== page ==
Concussion Toolbox app can help avoid deadly consequences

Putting an athlete with a concussion back into the game too early can have deadly consequences. The Concussion Toolbox, an app created by Michael Cinelli and David Inglis, will help trainers, parents and coaches recognize when athletes should be removed from play and seek a trained professional’s assessment.

Cinelli and Inglis, who conceived the app from their research at Wilfrid Laurier University (WLU) and built it at the Communitech AppsFactory, know the devastating effect of concussions after having seen friends’ hockey careers shattered. They hope their app can help athletes recognize when they have concussions, minimizing the risk of returning to play prematurely, which can lead to serious injuries that end careers and ruin lives.

Like many entrepreneurs, Cinelli developed the foundation for what would become the Concussion Toolbox out of frustration that it didn’t already exist. Unsatisfied by the subjective nature of existing technology to measure concussion symptoms, Cinelli and Inglis saw a need for a more scientific and objective tool.

Concussions are a hot-topic after high-profile athletes as the NHL’s Sidney Crosby and Olympic diver Alexandre Despatie suffered them. Cinelli and Inglis knew they had a timely idea, but needed help translating lab research into a portable and reliable test.

By chance, Cinelli saw a news report about the AppsFactory one night, and decided to approach Communitech for help with building a prototype.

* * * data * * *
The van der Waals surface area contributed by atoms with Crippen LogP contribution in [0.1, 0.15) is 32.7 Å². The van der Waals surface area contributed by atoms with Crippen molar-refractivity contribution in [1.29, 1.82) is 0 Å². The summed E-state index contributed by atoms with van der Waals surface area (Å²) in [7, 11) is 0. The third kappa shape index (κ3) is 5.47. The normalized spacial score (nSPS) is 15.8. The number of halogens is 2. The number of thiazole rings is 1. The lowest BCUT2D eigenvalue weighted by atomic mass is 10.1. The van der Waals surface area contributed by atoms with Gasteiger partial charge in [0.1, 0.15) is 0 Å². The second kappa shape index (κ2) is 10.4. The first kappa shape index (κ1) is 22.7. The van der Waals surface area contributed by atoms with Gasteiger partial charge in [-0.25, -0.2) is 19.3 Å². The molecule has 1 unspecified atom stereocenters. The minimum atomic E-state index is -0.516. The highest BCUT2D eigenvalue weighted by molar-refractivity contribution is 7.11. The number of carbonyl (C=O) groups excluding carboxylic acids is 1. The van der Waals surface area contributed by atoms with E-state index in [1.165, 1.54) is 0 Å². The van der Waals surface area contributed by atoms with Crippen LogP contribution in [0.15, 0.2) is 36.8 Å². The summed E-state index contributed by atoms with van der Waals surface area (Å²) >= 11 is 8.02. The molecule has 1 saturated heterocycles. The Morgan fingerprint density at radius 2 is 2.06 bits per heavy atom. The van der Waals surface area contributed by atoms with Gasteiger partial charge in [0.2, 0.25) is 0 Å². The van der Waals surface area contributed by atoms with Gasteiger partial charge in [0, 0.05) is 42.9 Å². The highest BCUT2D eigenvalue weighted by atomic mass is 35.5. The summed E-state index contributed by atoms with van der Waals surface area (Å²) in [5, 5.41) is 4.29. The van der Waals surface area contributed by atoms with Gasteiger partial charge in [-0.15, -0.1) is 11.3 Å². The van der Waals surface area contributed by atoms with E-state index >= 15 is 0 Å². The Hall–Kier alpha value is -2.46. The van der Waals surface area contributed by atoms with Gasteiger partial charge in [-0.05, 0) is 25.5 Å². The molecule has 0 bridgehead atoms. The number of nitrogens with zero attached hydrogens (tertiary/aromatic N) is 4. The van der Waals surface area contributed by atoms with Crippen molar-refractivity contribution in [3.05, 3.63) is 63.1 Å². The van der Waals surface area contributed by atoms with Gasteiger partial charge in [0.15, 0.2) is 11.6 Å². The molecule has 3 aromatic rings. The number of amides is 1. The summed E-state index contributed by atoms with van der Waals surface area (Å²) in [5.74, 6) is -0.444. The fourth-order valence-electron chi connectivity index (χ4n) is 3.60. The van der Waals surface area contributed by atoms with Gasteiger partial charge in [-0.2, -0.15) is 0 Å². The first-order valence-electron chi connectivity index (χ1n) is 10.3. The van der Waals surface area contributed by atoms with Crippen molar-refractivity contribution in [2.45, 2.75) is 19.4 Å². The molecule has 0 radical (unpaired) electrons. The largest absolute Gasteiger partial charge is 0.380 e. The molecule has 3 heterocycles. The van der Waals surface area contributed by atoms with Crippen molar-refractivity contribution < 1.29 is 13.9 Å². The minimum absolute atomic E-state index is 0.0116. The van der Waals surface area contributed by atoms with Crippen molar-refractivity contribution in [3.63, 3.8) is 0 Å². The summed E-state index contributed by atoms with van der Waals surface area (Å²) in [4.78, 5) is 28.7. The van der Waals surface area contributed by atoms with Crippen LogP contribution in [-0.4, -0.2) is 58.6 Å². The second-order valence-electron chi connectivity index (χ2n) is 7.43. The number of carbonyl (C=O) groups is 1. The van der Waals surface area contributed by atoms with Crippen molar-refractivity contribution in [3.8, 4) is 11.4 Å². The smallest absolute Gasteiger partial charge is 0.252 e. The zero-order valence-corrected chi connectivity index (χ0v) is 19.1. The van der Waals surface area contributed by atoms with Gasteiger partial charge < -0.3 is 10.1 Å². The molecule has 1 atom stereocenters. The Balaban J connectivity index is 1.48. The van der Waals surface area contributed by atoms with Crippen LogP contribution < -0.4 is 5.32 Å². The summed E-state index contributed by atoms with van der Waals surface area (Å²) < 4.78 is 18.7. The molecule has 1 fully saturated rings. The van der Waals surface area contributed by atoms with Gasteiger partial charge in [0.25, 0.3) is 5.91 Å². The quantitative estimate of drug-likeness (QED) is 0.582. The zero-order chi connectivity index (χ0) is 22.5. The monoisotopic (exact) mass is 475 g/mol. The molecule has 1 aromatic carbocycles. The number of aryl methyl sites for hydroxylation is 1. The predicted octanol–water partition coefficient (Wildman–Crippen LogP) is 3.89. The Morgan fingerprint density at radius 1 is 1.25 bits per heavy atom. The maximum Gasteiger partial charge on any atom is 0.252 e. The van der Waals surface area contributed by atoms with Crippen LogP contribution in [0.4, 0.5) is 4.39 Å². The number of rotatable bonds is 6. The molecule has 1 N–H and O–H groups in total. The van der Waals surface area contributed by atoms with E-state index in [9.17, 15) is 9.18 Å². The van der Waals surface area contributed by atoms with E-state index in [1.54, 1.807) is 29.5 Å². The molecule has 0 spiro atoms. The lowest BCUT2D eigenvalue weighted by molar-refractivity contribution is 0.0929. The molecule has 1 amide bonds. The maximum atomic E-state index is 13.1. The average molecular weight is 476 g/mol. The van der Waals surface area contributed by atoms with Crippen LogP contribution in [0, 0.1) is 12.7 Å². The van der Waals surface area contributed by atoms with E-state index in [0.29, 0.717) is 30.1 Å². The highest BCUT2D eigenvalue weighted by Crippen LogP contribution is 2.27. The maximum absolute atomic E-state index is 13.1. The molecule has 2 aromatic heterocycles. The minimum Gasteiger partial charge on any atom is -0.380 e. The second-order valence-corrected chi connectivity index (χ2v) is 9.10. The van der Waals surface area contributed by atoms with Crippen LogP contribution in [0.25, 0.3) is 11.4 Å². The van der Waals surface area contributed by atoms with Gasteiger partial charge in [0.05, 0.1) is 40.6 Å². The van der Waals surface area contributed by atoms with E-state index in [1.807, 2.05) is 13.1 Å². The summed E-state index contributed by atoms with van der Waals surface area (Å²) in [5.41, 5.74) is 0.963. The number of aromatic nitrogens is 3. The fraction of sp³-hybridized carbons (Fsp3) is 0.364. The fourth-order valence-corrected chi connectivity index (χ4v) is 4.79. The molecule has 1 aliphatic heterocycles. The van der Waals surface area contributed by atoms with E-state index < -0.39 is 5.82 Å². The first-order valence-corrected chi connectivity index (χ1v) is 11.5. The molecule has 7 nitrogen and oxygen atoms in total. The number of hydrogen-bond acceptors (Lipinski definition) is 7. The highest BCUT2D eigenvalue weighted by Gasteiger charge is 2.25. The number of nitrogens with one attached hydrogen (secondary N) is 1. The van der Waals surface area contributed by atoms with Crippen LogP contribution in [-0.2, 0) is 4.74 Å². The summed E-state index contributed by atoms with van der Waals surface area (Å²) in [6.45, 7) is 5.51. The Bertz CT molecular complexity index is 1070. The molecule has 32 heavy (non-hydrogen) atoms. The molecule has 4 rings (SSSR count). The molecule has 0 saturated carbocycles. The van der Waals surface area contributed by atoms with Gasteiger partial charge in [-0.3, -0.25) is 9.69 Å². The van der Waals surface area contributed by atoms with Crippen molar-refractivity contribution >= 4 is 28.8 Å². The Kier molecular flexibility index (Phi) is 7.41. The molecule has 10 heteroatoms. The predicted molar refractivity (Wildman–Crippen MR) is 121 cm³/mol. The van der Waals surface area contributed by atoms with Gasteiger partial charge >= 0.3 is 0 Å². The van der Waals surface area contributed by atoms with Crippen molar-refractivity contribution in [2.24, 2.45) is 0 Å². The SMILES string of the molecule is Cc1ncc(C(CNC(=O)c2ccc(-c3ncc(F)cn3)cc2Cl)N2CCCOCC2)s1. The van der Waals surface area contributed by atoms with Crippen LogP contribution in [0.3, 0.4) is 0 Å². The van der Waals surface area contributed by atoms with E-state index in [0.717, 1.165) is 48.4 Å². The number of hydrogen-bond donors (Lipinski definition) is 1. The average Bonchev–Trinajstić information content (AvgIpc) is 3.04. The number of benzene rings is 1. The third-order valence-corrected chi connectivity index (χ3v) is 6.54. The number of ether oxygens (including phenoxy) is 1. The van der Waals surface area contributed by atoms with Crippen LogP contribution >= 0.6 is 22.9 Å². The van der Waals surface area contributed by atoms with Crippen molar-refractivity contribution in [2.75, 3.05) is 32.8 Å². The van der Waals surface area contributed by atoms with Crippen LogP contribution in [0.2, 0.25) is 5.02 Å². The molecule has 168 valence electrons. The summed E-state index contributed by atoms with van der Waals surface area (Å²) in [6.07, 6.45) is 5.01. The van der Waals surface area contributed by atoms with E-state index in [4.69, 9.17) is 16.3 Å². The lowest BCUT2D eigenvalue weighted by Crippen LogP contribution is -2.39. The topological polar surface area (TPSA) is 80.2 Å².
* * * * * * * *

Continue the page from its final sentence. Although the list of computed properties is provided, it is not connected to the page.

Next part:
The project was not based on a typical client and producer relationship, but a collaborative process that deeply involved Cinelli and Inglis to ensure their lab data was coded into a meaningful platform.

Inglis, who had desk space in the Partners Area of the Communitech Hub for this project, was able to work closely with the AppsFactory team.

”They were great to work with,” Inglis says. “Having these resources are vital” in helping researchers develop a usable test model. While they were working with the AppsFactory, the Ontario Centres of Excellence (OCE) awarded $25,000 to Cinelli and Inglis to support their research and business plan through the Discovery12 Experiential Learning Program Competition.

“The community here at Communitech is what really helped me achieve my objective and my OCE funding success.  Without the high quality feedback I’ve been receiving on my new venture, pitch, and overall business I would not have been nearly as prepared for OCE opportunity,” says Inglis.

Cinelli and Inglis will be in the field testing the Concussion Toolbox with athletes at several high schools and universities, including WLU, beginning this fall. Cinelli and Inglis are also working with the Waterloo county rugby team

“I didn’t think any of my research would ever be marketable,” Cinelli said. “I [just] wanted something to use that was better than what we had.”

Kayleigh Platz
Kayleigh Platz
Kayleigh is a storyteller and researcher for Communitech, with a focus on sharing success stories. Born, raised and schooled in the Waterloo Region, she holds two degrees from the University of Waterloo. Kayleigh is passionate about social media, shoes and coffee.

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